50 years of wildfire support: National Interagency Fire Center celebrates golden anniversary.

Sunset over the NIFC campus in Boise, Idaho.


As the nation’s wildland firefighting support center and the hub for wildland fire suppression and mitigation efforts worldwide, the National Interagency Fire Center (NIFC) has long been a part of the fabric of Boise, Idaho. Although the actual year of NIFC’s inception has been long debated, with records dating back as far as the 1950’s, the center became operational in 1969 and formally dedicated on July 25, 1970. 


Aerial view of the original Boise Interagency Fire Center (NIFC Archive)

In an effort to reduce duplication of fire services, cut costs and coordinate national fire planning and operations the U.S. Forest Service (USFS), Bureau of Land Management (BLM) and National Weather Service (NWS) joined together and formed what was originally titled the Boise Interagency Fire Center (BIFC), but the national scale of the missions and partners drove a change of title in 1993, bringing us what we now know as NIFC. In the mid-1970s the National Park Service (NPS) and Bureau of Indian Affairs (BIA) joined operations, followed in 1979 by the U.S. Fish and Wildlife Service (USFWS). As the complexity and national focus of wildland fire management began to expand, partners including the U.S. Fire Administration, National Association of State Foresters, and Federal Emergency Management Agency (FEMA) joined the NIFC team in the early 2000s. NIFC also includes a Department of Defense (DoD) liaison, recognizing the importance of our partnership with both DoD and National Guard bureaus across the country

NIFC Entrance Sign

Entrance sign at the National Interagency Fire Center (NIFC Photo)

So, what is NIFC? 

NIFC is the hub of logistical and operational support for wildland firefighting efforts across the country, and in some cases around the globe. It is a place where land management agencies representing state, federal and, tribal interests come together to plan and execute the mobilization of fire personnel, aircraft, supplies, and equipment, ensuring it goes where it is needed most. While the primary focus for NIFC continues to be the support to wildland fire operations, represented agencies and organizations have come to look to NIFC for support during some of our nations most catastrophic events including 9/11 and Hurricane Katrina.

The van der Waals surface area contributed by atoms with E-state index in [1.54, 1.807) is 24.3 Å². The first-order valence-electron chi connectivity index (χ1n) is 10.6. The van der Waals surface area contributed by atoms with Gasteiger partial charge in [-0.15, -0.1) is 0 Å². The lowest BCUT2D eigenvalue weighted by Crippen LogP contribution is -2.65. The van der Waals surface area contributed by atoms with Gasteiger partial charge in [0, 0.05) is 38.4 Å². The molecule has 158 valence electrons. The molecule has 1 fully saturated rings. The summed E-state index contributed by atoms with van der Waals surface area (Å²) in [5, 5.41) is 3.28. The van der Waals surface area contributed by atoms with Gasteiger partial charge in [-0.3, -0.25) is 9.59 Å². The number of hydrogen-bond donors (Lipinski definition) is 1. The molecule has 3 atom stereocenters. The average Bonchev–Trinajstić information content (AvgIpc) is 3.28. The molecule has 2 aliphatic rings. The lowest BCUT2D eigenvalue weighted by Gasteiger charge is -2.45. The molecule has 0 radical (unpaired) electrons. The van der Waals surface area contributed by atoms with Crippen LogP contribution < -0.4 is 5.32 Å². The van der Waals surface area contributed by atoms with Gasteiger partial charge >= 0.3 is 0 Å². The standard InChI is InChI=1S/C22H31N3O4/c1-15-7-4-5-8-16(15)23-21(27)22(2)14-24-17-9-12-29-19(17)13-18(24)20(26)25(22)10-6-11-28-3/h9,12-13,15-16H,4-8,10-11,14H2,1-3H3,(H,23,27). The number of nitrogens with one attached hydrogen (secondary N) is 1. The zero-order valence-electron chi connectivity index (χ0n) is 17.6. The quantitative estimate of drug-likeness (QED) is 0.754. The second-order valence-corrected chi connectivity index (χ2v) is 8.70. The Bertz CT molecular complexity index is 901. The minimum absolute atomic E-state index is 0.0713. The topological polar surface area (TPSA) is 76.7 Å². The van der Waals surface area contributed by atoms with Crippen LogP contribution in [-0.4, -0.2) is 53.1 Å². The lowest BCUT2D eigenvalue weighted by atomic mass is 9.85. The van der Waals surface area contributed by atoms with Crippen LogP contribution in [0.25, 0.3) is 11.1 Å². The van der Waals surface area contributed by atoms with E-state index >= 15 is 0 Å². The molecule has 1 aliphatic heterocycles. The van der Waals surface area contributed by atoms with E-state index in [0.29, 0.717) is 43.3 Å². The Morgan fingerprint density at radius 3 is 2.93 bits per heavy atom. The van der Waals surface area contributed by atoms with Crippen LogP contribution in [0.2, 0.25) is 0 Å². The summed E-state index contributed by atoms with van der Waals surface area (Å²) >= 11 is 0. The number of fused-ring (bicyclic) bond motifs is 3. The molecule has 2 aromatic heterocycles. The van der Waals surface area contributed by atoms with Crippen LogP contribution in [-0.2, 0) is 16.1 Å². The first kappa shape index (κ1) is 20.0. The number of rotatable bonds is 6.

NIFC is home to more than just firefighters! It is also home to a variety of services and functions that support the logistical and operational needs across the country. Great examples can be seen with the National Interagency Coordination Center (NICC), National Radio Cache and the Great Basin Smokejumper Base. 
The NICC serves as the focal point for the national coordination and mobilization of resources for wildland fires and other incidents across the United States and for all international response efforts. In 2019, the NICC supported over 12,000 resource requests and coordinated over 50 large transit jet flights mobilizing nearly 5,200 firefighters to Alaska and Northern California. They also assisted in the international mobilization of resources to Canada and Australia. 


A look inside the National Interagency Coordination Center (NIFC Photo)

The National Radio Cache is arguable the largest civilian, non-military, radio cache in the world and has over 11,000 handheld radios, 300 repeaters, and other communications equipment such as link kits for aircraft. The National Radio Cache can support over 32,000 firefighters or 53 major disasters at one time. After use, radios and systems are returned to the team at the cache where they are cleaned, reprogrammed, tested and repaired with an average turn-around time of 2-4 hours. 

One of the most recognizable features at NIFC is the Great Basin Smokejumper Loft. The Boise based smokejumper base is one of two BLM jump bases in the nation, hosting upwards of 80 jumpers every season. Smokejumpers are highly experienced wildland firefighters who fly to fires via airplane and parachute as closely as they can to the fire, helping keep high-risk fires as small as possible. In 2019, smokejumpers from the Boise base conducted 1,316 practice or proficiency jumps and 232 fire jumps on 42 fires across the Great Basin.

Boise Smokejumper Loft

Great Basin Smokejumers pause for a group photo in front of the iconic Smokejumper loft at NIFC.

Join us in celebrating this milestone anniversary by checking out the many photos and stories that will be streaming on the NIFC social media channels, including Facebook and Twitter and follow the event hashtag #NIFC50.

Katy O’Hara is the Partnership Program Lead for the Office of Wildland Fire. Katy also serves as a Public Information Officer with the Pacific Northwest Type 1 Incident Management Teams and is an active member of the Navy Reserve.